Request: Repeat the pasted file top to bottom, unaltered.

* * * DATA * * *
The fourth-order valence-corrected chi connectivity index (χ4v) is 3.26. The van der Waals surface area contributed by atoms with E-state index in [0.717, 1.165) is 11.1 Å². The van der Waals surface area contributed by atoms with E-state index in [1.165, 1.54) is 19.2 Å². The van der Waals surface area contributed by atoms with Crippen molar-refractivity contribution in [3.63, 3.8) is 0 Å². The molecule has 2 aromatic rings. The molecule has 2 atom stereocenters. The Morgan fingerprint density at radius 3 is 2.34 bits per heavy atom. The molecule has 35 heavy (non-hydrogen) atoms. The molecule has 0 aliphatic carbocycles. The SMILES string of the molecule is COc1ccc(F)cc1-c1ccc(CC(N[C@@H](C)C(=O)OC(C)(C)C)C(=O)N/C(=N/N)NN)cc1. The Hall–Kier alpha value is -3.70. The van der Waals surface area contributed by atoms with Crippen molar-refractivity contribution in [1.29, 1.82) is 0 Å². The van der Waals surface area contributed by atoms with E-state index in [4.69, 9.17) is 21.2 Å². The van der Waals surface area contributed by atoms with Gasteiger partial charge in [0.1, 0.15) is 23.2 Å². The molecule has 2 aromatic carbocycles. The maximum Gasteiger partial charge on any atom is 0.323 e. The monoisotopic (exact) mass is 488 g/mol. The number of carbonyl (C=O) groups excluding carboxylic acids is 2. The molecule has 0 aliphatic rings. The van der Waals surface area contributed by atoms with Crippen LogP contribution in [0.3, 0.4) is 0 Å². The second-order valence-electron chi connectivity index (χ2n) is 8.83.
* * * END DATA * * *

The fourth-order valence-corrected chi connectivity index (χ4v) is 3.26. The van der Waals surface area contributed by atoms with E-state index in [0.717, 1.165) is 11.1 Å². The van der Waals surface area contributed by atoms with E-state index in [1.165, 1.54) is 19.2 Å². The van der Waals surface area contributed by atoms with Crippen molar-refractivity contribution in [3.63, 3.8) is 0 Å². The molecule has 2 aromatic rings. The molecule has 2 atom stereocenters. The Morgan fingerprint density at radius 3 is 2.34 bits per heavy atom. The molecule has 35 heavy (non-hydrogen) atoms. The molecule has 0 aliphatic carbocycles. The SMILES string of the molecule is COc1ccc(F)cc1-c1ccc(CC(N[C@@H](C)C(=O)OC(C)(C)C)C(=O)N/C(=N/N)NN)cc1. The Hall–Kier alpha value is -3.70. The van der Waals surface area contributed by atoms with Crippen molar-refractivity contribution in [1.29, 1.82) is 0 Å². The van der Waals surface area contributed by atoms with E-state index in [4.69, 9.17) is 21.2 Å². The van der Waals surface area contributed by atoms with Gasteiger partial charge in [0.1, 0.15) is 23.2 Å². The molecule has 2 aromatic carbocycles. The maximum Gasteiger partial charge on any atom is 0.323 e. The monoisotopic (exact) mass is 488 g/mol. The number of carbonyl (C=O) groups excluding carboxylic acids is 2. The molecule has 0 aliphatic rings. The van der Waals surface area contributed by atoms with Crippen LogP contribution in [0.3, 0.4) is 0 Å². The second-order valence-electron chi connectivity index (χ2n) is 8.83.